"London Fields" Set and Costume Design
There are challenges associated with adapting any novel into a film; however, London Fields with its subplots, intricacies, and metafictional aspect proved especially demanding. While Martin Amis’ ideas and dialogue have been faithfully preserved, the universe he created in London Fields has heretofore only existed in the imagination.
To bring the universe to life, Producer Chris Hanley entrusted the directorial reigns of London Fields to Mathew Cullen, a world renowned creator of some of the most widely-seen music videos in the last decade. A master at creating fully fleshed out worlds in four minutes or less, Cullen broke London Fields down into a series of stunning set pieces that bring Amis’ world to life in a vivid, visceral way.
London Fields showcases a mind-blowing blend of real locations and London landmarks along with elaborate studio sets and computer-generated vistas. Cullen creates a mélange of architectural styles—past, present, and future—in which art deco is juxtaposed with modern minimalism and posh penthouses and nightclubs are jarringly matched with crumbling council flats and backwater pubs. While Big Ben towers above the city, the sky above is a fiery red, as if the world is about to go up in flames. On the margins of the screen, we see hints of quasi-military activity implying that riots or a revolution are about to occur, which is consistent with the crisis Amis repeatedly mentions but does not name in London Fields.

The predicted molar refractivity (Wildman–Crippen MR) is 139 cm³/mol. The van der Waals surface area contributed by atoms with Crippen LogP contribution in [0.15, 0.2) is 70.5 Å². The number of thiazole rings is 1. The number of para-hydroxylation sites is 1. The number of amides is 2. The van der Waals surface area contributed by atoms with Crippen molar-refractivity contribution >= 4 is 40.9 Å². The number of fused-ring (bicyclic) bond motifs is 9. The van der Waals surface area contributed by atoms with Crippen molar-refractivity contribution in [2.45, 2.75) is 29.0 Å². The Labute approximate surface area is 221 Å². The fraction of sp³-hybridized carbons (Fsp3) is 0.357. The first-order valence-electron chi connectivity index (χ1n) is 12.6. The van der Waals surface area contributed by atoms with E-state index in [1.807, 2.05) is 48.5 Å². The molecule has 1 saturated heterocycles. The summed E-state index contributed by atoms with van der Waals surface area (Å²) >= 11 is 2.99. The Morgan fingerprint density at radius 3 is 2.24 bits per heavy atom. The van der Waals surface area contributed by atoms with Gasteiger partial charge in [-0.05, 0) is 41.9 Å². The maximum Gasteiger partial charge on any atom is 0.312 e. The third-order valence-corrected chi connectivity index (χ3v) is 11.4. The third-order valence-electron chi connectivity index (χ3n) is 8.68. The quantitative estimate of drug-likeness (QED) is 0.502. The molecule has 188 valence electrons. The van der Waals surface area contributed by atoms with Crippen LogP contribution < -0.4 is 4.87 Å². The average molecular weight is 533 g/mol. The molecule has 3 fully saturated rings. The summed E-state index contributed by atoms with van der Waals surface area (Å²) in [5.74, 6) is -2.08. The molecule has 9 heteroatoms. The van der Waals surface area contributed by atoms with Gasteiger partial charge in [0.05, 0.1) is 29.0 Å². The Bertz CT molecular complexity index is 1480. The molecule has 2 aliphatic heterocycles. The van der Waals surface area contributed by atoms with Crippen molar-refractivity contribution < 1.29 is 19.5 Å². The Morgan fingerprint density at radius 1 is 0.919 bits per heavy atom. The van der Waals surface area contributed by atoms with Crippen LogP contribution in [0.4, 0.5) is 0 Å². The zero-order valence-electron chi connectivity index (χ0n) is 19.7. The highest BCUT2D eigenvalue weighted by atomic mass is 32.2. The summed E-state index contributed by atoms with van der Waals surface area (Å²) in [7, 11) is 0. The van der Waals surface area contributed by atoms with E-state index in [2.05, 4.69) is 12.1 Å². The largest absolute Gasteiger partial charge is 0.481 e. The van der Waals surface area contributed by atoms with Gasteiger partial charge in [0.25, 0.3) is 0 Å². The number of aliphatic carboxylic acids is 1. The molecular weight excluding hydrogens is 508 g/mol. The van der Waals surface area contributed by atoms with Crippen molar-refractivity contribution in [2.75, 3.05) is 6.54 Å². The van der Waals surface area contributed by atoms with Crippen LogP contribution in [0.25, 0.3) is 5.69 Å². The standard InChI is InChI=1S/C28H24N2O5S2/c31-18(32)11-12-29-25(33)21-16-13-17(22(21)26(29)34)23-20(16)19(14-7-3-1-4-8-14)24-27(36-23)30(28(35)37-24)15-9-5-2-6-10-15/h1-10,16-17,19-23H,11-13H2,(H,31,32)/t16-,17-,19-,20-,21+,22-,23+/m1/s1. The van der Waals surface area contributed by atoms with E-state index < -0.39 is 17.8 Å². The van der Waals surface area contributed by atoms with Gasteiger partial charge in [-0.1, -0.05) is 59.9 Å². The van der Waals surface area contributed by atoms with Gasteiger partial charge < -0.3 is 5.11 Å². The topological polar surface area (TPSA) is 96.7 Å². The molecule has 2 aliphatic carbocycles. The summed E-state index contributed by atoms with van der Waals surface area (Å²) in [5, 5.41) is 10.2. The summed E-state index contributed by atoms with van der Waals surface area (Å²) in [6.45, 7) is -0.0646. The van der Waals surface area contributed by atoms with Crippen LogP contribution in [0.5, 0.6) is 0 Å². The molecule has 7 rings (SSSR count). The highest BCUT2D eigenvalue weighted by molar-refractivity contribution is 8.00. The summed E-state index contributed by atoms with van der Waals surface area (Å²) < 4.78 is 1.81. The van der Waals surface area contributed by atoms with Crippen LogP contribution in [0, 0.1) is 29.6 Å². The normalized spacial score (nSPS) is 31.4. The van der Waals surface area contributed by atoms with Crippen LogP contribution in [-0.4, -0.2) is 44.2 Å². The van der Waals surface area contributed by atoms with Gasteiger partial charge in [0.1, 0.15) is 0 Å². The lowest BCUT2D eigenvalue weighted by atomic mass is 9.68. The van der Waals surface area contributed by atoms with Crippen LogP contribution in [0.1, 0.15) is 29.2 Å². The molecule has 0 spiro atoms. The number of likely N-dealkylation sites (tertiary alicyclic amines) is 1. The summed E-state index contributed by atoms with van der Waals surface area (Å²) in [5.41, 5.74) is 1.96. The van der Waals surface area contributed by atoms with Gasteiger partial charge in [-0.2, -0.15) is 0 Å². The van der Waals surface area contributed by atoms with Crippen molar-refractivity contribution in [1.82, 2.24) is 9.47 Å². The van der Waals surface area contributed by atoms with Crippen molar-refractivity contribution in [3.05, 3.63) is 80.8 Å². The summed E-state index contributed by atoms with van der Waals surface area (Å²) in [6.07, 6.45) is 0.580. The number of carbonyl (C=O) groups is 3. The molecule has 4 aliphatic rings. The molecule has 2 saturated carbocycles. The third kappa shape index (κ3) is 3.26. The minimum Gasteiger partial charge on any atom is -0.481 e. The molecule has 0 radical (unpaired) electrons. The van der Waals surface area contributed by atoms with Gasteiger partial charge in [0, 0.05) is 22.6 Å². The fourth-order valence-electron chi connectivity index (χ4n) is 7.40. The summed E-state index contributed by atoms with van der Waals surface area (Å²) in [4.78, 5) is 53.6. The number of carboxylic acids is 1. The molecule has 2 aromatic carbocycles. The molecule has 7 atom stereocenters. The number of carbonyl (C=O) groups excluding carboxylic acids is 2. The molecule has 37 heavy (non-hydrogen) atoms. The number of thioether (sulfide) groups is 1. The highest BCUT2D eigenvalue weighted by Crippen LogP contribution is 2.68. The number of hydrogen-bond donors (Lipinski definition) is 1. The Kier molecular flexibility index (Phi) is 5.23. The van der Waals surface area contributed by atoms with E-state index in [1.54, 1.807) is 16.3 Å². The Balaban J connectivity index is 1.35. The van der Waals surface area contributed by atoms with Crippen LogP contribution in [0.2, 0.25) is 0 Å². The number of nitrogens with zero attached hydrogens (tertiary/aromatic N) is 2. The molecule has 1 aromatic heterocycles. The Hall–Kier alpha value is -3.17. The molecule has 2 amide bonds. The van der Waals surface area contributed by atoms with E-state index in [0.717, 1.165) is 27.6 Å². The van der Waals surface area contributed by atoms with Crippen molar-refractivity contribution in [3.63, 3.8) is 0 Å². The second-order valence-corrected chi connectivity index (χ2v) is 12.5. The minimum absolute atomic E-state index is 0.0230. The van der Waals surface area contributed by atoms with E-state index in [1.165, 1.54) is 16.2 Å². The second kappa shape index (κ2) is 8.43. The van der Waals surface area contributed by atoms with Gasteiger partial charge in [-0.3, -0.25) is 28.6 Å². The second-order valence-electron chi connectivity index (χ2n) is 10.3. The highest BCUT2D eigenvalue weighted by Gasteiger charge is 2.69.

The clothing worn by the cast of London Fields was just as important as the setting in creating the right atmosphere. For that task, Cullen collaborated with costume designer Susie Coulthard. In London Fields, Jim Sturgess (Keith Talent) is the quintessence of sleaze, with slick-backed hair and a low-rent rock-n-roll wardrobe comprised of tight fitting skins and glitzy metallics. Conversely, Theo James (Guy Clinch) is the epitome of propriety and prosperity, sporting a wardrobe of bespoke suits, all of which look exactly the same or, for his at-home look, an Etro cashmere cardigan and custom slippers. Most impressive is Amber Heard’s incarnation of Nicola Six, the woman of many faces and as many personalities. Often attired in white (for her “virginal” persona) or black (for her “femme fatale” moments), there is always a pop of bright red, whether it be shoes, a rose, or lipstick.
Playing on the contrasting architectural styles of the settings, Heard is outfitted in a variety of couture garments, both vintage and straight-off-the runway. In addition to Versace, Heard’s wardrobe includes outfits by top-tier designers like Dolce and Gabbana, Dior, Burberry, and Stella McCartney.
Arguably, Heard’s most memorable costume is from her death scene. Walking down a dark alley in the middle of the night, the sky overhead awash with fireworks, she wears a diaphanous white slip dress. As she approaches a car, driven by her killer, its headlights shine through her barely-there dress, making Heard look both voluptuous and vulnerable. It is the perfect dress for Nicola’s rendezvous with death.